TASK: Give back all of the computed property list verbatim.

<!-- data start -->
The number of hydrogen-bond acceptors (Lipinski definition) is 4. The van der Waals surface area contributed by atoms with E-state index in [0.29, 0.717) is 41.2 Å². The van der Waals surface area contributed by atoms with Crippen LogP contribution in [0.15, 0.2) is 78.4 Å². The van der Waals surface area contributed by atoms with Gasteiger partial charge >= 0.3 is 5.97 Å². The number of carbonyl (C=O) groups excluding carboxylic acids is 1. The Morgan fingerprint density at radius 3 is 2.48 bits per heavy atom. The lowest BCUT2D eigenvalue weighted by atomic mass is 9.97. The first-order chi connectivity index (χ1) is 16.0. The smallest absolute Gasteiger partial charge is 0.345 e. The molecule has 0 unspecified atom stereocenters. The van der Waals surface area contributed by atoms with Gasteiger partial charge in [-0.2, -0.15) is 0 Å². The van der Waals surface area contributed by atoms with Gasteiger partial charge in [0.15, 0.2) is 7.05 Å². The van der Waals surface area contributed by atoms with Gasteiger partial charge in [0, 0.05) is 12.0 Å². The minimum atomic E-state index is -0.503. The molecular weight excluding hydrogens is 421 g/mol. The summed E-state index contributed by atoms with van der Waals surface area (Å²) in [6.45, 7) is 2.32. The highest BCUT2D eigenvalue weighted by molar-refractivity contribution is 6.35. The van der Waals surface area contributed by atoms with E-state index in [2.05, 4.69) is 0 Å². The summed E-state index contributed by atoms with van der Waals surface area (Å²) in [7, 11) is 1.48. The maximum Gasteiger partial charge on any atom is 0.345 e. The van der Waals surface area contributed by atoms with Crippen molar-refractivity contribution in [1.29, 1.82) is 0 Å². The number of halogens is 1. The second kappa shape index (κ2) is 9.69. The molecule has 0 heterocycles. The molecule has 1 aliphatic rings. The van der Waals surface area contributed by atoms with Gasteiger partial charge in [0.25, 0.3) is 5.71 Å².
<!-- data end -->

The number of hydrogen-bond acceptors (Lipinski definition) is 4. The van der Waals surface area contributed by atoms with E-state index in [0.29, 0.717) is 41.2 Å². The van der Waals surface area contributed by atoms with Crippen LogP contribution in [0.15, 0.2) is 78.4 Å². The van der Waals surface area contributed by atoms with Gasteiger partial charge >= 0.3 is 5.97 Å². The number of carbonyl (C=O) groups excluding carboxylic acids is 1. The Morgan fingerprint density at radius 3 is 2.48 bits per heavy atom. The lowest BCUT2D eigenvalue weighted by atomic mass is 9.97. The first-order chi connectivity index (χ1) is 16.0. The smallest absolute Gasteiger partial charge is 0.345 e. The molecule has 0 unspecified atom stereocenters. The van der Waals surface area contributed by atoms with Gasteiger partial charge in [-0.2, -0.15) is 0 Å². The van der Waals surface area contributed by atoms with Gasteiger partial charge in [0.15, 0.2) is 7.05 Å². The van der Waals surface area contributed by atoms with Gasteiger partial charge in [0, 0.05) is 12.0 Å². The minimum atomic E-state index is -0.503. The molecular weight excluding hydrogens is 421 g/mol. The summed E-state index contributed by atoms with van der Waals surface area (Å²) in [6.45, 7) is 2.32. The highest BCUT2D eigenvalue weighted by molar-refractivity contribution is 6.35. The van der Waals surface area contributed by atoms with E-state index in [2.05, 4.69) is 0 Å². The summed E-state index contributed by atoms with van der Waals surface area (Å²) in [7, 11) is 1.48. The maximum Gasteiger partial charge on any atom is 0.345 e. The van der Waals surface area contributed by atoms with Crippen molar-refractivity contribution in [1.29, 1.82) is 0 Å². The number of halogens is 1. The second kappa shape index (κ2) is 9.69. The molecule has 0 heterocycles. The molecule has 1 aliphatic rings. The van der Waals surface area contributed by atoms with Gasteiger partial charge in [0.25, 0.3) is 5.71 Å².